Nanohybrid Peptide Hydrogel for Enhanced Intervertebral Disc Repair and Regeneration
Injuries to fibrocartilaginous tissues can cause significant pain and loss of mobility. Regenerating these tissues, such as the intervertebral disc (IVD), is difficult for a variety of reasons, including limited innate regenerative capacity, pro-inflammatory signals, toxic reactive oxygen species (ROS), and multiscale tissue architectures (macro- and microscopic features). Because of these obstacles, the regeneration of damaged IVD necessitates the utilization of biomaterials that are both multiscale and multifunctional.
In a recent publication, Prof. Ki-Bum Lee and his research team (https://kblee.rutgers.edu/) collaborated with Prof. Inbo Han (CHA University, https://sites.google.com/view/inbolab/home) to develop a nanomaterial-augmented hydrogel for IVD treatment [Figure 1].
Incorporation of an Isohexide Subunit Improves the Drug-like Properties of Bioactive Compounds
ABOUT THE COVER: An isohexide substructure bridges the conceptual gap between potent bioactive compounds and those that also exhibit suitable drug-likeness properties.
A recent paper by Spencer Knapp and his group has recently been published in ACS Medicinal Chemistry Letters along with the journal cover featuring this work.
Effective new methods to streamline drug development and address issues of drug-likeness earlier in the process would lead to savings in time and expense. We have found that incorporation of an isohexide substructure into bioactive molecules can dramatically improve their solubility, permeability, bioavailability, and other attributes.
Theragnostic Functional Nanoparticles for the Central Nervous System
In recent years, there has been a surge of interest in using functional inorganic nanomaterials as theragnostic agents to diagnose and treat diseases of the central nervous system (CNS). Functional nanomaterials provide a plethora of physical and chemical stimuli capable of facilitating targeted delivery, promoting cellular proliferation and differentiation, and delivering quantifiable signals that can be leveraged to efficiently and accurately diagnose patients. Compared to their organic counterparts, inorganic nanomaterials possess intrinsic properties that arise from their chemical composition and crystalline structure, which can be easily tuned to impart magnetic, optical, and various other modalities to a material platform. Although there is increasing amount of research effort in this area, there is not yet a thorough study covering the application of theragnostic inorganic nanoparticles in the CNS.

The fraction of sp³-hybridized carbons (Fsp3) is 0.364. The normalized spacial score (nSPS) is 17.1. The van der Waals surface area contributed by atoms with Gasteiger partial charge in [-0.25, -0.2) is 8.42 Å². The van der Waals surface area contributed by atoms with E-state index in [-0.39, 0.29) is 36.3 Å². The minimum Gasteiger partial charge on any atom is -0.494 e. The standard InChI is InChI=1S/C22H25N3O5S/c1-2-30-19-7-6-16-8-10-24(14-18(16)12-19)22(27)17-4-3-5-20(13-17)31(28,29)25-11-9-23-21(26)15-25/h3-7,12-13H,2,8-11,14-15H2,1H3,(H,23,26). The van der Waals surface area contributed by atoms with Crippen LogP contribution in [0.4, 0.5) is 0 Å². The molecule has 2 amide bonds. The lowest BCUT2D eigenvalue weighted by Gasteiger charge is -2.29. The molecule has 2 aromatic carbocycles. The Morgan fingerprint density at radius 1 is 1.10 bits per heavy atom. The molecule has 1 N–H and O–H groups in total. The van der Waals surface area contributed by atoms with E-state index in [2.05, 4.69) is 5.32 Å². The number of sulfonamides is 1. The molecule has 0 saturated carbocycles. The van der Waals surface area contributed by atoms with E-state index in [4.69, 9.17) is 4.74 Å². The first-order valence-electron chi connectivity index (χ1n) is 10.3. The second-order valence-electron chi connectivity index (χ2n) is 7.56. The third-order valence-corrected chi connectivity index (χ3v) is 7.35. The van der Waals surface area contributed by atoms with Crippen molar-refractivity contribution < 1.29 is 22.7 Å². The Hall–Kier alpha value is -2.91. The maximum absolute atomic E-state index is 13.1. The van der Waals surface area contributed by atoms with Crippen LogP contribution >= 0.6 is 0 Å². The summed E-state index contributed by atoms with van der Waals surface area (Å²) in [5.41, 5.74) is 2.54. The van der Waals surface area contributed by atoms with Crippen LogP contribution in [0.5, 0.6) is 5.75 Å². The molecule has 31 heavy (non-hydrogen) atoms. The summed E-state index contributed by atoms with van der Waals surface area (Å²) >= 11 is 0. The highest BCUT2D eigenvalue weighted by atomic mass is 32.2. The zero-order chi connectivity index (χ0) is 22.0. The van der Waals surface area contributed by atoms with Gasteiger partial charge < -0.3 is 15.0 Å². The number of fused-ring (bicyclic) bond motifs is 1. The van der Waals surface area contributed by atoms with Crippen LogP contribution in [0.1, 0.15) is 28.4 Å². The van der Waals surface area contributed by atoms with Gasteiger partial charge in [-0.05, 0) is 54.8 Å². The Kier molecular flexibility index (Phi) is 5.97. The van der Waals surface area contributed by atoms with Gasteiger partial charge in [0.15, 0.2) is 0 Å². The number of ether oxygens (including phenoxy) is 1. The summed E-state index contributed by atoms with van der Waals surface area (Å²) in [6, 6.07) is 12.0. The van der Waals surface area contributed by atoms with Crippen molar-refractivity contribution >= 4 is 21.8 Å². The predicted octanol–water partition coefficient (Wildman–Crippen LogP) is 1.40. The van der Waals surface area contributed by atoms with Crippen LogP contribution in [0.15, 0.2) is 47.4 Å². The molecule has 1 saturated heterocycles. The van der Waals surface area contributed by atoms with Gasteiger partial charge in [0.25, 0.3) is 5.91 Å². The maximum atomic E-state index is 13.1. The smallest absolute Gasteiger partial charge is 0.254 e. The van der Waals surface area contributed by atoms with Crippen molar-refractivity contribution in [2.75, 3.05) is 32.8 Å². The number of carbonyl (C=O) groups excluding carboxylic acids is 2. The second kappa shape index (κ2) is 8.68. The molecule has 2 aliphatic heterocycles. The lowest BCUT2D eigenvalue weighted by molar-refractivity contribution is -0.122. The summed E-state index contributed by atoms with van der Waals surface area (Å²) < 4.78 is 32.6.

High-Content Screening and Analysis of Stem Cell-Derived Neural Interfaces Using a Combinatorial Nanotechnology and Machine Learning Approach
Systematically understanding the interactions between stem cell fate control and nanotopographies can significantly facilitate the discovery of the molecular mechanisms behind cell behavior in neurological disorders and accelerate the development of stem cell-based therapies. However, high-throughput investigation of the cell-type-specific biophysical cues associated with stem cell-derived neural interfaces continues to be a significant obstacle to overcome. To accomplish this goal, Prof. Ki-Bum Lee and his research team (https://kblee.rutgers.edu/) developed a combinatorial nanoarray-based method for high-throughput investigation of neural interface micro-/nanostructures (physical cues comprising geometrical, topographical, and mechanical aspects) and the effects of these complex physical cues on stem cell fate decisions.
Injectable bioorthogonal hydrogel (BIOGEL) accelerates tissue regeneration in degenerated intervertebral discs
Intervertebral disc (IVD) degeneration is a leading cause of back pain and precursor to more severe conditions, including disc herniation and spinal stenosis. Traditional growth factor therapies (e.g., TGFβ) are insufficient to regenerate damaged tissue, while most IVD replacements involve synthetic or non-mammalian polymers with limited biological function. Moreover, the process of implanting treatments can cause further damage to the IVD. Therefore, a new generation of injectable treatments using bioactive materials is needed to treat IVD degeneration.